Rationalismists are not really Gradgrinds, they are in fact a pretty playful and imaginative bunch in their way. But their ideology is grim, and their nightmares of paperclip maximizer have a Gradgrindian aspect to them.
interesting. Was Eichmann not intelligent? I mean, he may have been a moral idiot, but he seemed to function OK (for some definitions of OK) without a well-developed moral sense. But OK, there is some connection between intelligence and morality, and the idea of an amoral intelligence divorced or independent from morality (as in paperclip maximizer ) has something wrong with it.
AI people take this phrase overly literally, or perhaps not literally enough. Although arrogant by nature, most are humble enough to know that if there is such a thing as a soul, our current techniques don't really approach it. Instead the aim is to construct "intelligence" which is a somewhat de-souled way to talk about minds. But intelligence without soul is a recipe for horror (see paperclip maximizer).
The need to find some kind of value or purpose in a meaningless universe is kind of an unacknowledged note throughout Rationalism discourse, emerging in its nightmare dreams of like the paperclip maximizer or Roko's Basilisk or its attempts to wax poetic about utilitarianism. This is not really meant as a criticism. I see Rationalism as a sincere attempt to build something necessary – a religion, a shared way of making meaning – on top of the unpromising nihilist foundations of the materialist worldview. I'm sympathetic to their goals and efforts but kind of dubious about their solution.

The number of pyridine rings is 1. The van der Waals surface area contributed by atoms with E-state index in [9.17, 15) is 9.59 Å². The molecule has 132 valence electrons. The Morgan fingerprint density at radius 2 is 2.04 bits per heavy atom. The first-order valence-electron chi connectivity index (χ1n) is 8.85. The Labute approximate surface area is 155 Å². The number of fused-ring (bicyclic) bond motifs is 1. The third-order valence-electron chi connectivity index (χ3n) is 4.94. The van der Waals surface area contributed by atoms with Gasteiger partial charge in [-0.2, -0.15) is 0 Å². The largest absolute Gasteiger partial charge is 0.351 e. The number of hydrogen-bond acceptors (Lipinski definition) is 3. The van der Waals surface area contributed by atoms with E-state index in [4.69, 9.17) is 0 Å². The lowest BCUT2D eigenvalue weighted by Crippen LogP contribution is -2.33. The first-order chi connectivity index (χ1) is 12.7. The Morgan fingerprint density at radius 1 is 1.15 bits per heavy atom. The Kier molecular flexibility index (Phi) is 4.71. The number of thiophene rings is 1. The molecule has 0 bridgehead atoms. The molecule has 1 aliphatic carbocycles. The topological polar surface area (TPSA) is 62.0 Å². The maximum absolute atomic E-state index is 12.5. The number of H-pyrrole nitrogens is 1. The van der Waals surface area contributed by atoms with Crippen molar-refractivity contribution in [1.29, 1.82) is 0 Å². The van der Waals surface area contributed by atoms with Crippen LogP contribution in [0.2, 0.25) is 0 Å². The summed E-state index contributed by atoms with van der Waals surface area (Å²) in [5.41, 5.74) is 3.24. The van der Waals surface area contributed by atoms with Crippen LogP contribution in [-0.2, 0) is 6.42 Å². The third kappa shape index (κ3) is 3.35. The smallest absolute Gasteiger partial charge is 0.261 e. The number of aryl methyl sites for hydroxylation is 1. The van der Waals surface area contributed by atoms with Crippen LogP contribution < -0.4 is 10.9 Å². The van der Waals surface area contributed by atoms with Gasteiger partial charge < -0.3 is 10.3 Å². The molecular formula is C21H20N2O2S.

While this imaginary intelligence is only implied here, the rationalists have a worked-out explicit image for it: the paperclip maximizer. Despite this model exerting a powerful gravitational pull on rationalist thought, it is wholly imaginary. There are no pitiless maximizer engines, unless you count capitalism.
An imaginary intelligence that exemplifies the consequences of the orthogonality thesis; in the sense that it is an intelligence with vast capabilities for rational action, but in the pursuit of an idiotic goal that is dangerous to human values. See the LessWrong page.
This seems entirely implausible to me. Part of this exercise is to investigate and defend that intuition and related doubts about the ironclad mathematical certainties that Rationalism produces so effortlessly.
My most popular blog post of all time (see AI risk ≡ capitalism) made the observation that the real human-hostile stupid-genius optimization engine is capitalism. Apparently what I thought of as a stunning insight is actually something of a cliche, but I'm still pretty convinced of its importance.